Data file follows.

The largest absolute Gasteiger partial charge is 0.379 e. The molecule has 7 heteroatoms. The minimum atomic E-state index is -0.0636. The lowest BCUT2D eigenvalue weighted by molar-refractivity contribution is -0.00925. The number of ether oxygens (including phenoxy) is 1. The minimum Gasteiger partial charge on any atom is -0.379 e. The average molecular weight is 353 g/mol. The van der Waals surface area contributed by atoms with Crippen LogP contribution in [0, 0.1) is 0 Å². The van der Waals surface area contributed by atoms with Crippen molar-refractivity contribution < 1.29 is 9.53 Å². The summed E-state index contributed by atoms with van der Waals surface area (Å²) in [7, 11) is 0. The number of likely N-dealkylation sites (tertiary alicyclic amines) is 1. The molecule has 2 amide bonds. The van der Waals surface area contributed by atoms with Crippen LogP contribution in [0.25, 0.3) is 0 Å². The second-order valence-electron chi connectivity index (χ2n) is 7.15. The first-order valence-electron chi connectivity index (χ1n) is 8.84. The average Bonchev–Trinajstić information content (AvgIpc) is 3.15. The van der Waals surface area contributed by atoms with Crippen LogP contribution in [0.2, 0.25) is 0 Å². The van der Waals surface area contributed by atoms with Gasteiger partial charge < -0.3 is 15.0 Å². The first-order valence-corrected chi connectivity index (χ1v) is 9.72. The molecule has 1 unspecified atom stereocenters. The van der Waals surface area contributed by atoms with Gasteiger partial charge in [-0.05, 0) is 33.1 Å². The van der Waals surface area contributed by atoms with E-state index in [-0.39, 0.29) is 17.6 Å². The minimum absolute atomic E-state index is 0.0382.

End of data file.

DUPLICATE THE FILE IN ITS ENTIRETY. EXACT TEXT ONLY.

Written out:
The largest absolute Gasteiger partial charge is 0.379 e. The molecule has 7 heteroatoms. The minimum atomic E-state index is -0.0636. The lowest BCUT2D eigenvalue weighted by molar-refractivity contribution is -0.00925. The number of ether oxygens (including phenoxy) is 1. The minimum Gasteiger partial charge on any atom is -0.379 e. The average molecular weight is 353 g/mol. The van der Waals surface area contributed by atoms with Crippen LogP contribution in [0, 0.1) is 0 Å². The van der Waals surface area contributed by atoms with Crippen molar-refractivity contribution < 1.29 is 9.53 Å². The summed E-state index contributed by atoms with van der Waals surface area (Å²) in [7, 11) is 0. The number of likely N-dealkylation sites (tertiary alicyclic amines) is 1. The molecule has 2 amide bonds. The van der Waals surface area contributed by atoms with Crippen LogP contribution in [0.25, 0.3) is 0 Å². The second-order valence-electron chi connectivity index (χ2n) is 7.15. The first-order valence-electron chi connectivity index (χ1n) is 8.84. The average Bonchev–Trinajstić information content (AvgIpc) is 3.15. The van der Waals surface area contributed by atoms with Crippen LogP contribution in [0.2, 0.25) is 0 Å². The van der Waals surface area contributed by atoms with Gasteiger partial charge < -0.3 is 15.0 Å². The first-order valence-corrected chi connectivity index (χ1v) is 9.72. The molecule has 1 unspecified atom stereocenters. The van der Waals surface area contributed by atoms with Gasteiger partial charge in [-0.05, 0) is 33.1 Å². The van der Waals surface area contributed by atoms with E-state index in [-0.39, 0.29) is 17.6 Å². The minimum absolute atomic E-state index is 0.0382.